A cross-collateralization clause also affects a borrower’s ability to sell an asset if it secures another loan. Consider the earlier credit union scenario. If you were to pay off the car, the lender would not release the title until you also satisfy the credit card debt, according to Leslie Tayne, a debt resolution attorney in New York City.
In many cases, consumers aren’t aware they have a cross-collateralization clause in their loan or credit agreement until they default on a debt or they want to sell a property that is cross-collateralized. Familiarize yourself with your loan terms and find out if you have cross-collateralization clauses in your credit agreements.
“Just because you didn’t realize or you weren’t told about it doesn’t mean it doesn’t exist,” Tayne cautioned.
Pros and cons of cross-collateralization
While cross-collateral loans primarily protect lenders, there are upsides for consumers. Here are some pros and cons to consider.
Cross-collateralization and bankruptcy: What to know
Cross-collateralization can complicate otherwise straightforward bankruptcy matters, Tayne said.
How a borrower handles bankruptcy when they have cross-collateralized debt depends on different factors:
- Whether it’s Chapter 7 or Chapter 13 bankruptcy
- The value of the assets involved
- The amount of the debt
- State and federal exemptions
Generally, you can discharge the debt or work out a plan to continue paying the loan, Tayne said.
Credit card and other unsecured debts are discharged in a Chapter 7 or liquidation bankruptcy case where cross-collateralization is not a factor. Unsecured debts are secured, though, with a cross-collateralization clause. If a consumer wishes to retain property that also secures other debt, they will need to work out a plan to repay the loan.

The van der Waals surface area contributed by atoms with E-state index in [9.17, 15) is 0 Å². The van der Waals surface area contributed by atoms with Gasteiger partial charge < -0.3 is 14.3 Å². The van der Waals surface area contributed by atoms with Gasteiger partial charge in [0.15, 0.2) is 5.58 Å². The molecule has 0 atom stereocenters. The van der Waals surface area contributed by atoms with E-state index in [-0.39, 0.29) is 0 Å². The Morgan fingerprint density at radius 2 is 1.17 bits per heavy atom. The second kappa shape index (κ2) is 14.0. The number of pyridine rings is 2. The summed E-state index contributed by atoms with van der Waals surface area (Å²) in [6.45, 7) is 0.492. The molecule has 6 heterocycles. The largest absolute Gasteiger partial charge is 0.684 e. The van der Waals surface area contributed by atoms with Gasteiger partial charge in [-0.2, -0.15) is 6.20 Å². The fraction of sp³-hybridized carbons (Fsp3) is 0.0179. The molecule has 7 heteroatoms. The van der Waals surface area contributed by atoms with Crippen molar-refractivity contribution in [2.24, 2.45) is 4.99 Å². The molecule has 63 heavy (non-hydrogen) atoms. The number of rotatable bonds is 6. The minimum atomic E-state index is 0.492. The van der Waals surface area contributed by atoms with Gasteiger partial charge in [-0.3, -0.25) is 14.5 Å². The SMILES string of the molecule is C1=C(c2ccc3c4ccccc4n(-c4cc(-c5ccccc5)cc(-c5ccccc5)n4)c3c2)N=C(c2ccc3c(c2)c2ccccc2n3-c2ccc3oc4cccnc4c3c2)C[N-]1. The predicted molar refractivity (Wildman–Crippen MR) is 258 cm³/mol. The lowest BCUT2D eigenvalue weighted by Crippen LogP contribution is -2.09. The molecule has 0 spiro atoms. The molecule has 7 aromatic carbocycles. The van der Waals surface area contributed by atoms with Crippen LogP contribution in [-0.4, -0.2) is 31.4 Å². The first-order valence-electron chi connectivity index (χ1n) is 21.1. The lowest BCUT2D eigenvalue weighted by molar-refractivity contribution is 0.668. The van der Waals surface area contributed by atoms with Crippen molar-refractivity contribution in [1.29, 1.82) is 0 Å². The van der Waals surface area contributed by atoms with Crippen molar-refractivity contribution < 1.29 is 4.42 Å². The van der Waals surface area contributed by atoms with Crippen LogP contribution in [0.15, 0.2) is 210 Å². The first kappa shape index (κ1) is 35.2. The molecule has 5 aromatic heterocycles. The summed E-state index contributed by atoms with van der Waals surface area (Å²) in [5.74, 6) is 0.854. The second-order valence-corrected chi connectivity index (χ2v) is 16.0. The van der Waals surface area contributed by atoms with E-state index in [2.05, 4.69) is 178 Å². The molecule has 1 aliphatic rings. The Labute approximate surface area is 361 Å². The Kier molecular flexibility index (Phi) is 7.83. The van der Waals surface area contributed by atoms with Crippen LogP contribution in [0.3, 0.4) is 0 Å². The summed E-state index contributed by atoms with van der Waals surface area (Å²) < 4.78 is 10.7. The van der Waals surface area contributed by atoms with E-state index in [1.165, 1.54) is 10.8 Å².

FAQs on cross-collateralization
What are some cross-collateralization examples?
- Home equity loans. Second mortgages are a form of cross-collateralization, as one asset serves as security for two loans.
- Credit union transactions. Some credit unions stipulate that any asset that secures a loan also guarantees all loans with the same institution.
- Blanket loans. Taking out a single loan to cover multiple transactions is a form of cross-securitization.
- Real estate transactions. Borrowers can put up a paid-for property or one with equity as collateral to increase their buying power.
Are there limitations on cross-collateralization? Lenders cannot cross-collateralize your property without your consent. For this reason, review your loan documents to see if there is a cross-collateralization clause. If you don’t see one, ask in writing so you get your answer in writing, Tayne suggested.
How does cross-collateralization work with real estate loans? A cross-collateralization lender may place a lien on one or more of a borrower’s assets as security for a new commercial loan. This makes the transaction less risky for the lender as it gives it the right to go after any of the properties in the event of default. Also, a real estate investor looking to purchase multiple properties or land and property may use a blanket loan — one loan to secure all the properties.
Can you sell a cross-collateralized mortgage? If you have a home or other property that also serves as collateral for another property or loan, you will need to satisfy the lien against it before selling.
If you have an asset that is cross-collateralized with two lenders, which lender takes priority on the asset if you default? When two or more lenders have liens on a single property, one lender becomes the first lien holder, while the other lenders become second and subsequent lien holders. A lender’s position typically depends on when the lien was placed. If you default on an asset that is cross-collateralized, the first position lender receives payment first, followed by the lenders in subsequent positions.